During my second year in business school, I co-produced the annual student variety show. My co-producer and I ended up dipping into our own shallow wallets to cover budget overruns.
To the best of my knowledge, it was the first time the show produced an artistic success and a financial failure. That was a decidedly un-business school result. Although we named the show “A Bottom Line” in homage to “A Chorus Line,” we lost sight of our bottom line in pursuit of our vision.
It’s taken me years to sort out the lessons contained in this experience. At a systemic level, it’s impossible to cleanly separate efficiency and effectiveness. It might have its merits as a rhetorical strategy but real world situations demand that you attend to the balance between them.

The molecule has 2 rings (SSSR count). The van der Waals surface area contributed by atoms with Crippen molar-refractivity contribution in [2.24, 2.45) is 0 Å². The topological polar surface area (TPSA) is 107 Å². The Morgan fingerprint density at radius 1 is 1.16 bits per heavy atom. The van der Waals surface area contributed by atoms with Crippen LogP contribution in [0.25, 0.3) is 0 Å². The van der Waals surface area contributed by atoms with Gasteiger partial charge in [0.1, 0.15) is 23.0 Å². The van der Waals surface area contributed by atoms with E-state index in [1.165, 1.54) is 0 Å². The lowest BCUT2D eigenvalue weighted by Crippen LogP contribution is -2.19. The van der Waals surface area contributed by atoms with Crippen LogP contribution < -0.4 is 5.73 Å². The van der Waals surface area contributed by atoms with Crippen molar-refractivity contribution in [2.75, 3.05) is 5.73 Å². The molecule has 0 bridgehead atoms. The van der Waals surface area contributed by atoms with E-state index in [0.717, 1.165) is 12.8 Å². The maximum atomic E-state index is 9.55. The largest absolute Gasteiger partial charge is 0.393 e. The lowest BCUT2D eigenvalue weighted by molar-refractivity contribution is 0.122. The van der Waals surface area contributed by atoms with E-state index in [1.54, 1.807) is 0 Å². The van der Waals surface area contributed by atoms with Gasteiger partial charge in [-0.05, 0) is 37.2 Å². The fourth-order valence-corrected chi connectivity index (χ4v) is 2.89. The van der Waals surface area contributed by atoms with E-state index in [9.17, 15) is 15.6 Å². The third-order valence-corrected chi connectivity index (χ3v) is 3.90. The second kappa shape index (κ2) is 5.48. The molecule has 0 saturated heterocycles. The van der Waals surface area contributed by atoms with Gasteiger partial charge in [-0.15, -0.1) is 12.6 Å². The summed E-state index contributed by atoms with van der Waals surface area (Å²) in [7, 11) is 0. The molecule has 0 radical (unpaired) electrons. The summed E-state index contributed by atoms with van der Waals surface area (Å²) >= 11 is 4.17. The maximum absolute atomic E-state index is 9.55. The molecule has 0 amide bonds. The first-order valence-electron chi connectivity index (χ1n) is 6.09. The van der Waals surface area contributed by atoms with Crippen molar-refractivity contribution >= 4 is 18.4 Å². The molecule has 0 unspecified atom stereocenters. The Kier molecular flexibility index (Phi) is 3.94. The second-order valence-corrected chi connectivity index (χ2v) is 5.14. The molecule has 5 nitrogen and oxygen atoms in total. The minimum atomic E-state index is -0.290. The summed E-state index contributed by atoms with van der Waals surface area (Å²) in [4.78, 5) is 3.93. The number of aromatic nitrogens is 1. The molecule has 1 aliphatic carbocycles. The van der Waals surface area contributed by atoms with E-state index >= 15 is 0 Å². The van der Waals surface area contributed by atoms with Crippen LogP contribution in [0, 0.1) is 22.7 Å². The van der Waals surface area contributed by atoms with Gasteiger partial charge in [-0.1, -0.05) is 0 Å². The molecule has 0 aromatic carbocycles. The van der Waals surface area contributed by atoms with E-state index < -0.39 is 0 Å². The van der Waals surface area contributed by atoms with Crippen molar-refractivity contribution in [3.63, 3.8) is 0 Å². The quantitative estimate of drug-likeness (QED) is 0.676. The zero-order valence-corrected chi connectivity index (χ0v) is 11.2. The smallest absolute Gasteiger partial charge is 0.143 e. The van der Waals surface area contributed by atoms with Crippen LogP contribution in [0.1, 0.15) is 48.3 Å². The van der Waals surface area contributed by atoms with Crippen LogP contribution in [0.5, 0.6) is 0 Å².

Efficiency concerns dominate because we’ve worked out most of those details. Effectiveness was the purview of a handful of decision makers near the top. Now, effectiveness matters to a wider swath of the organization. I believe this is true but, ironically, I don’t know how to make that argument effectively.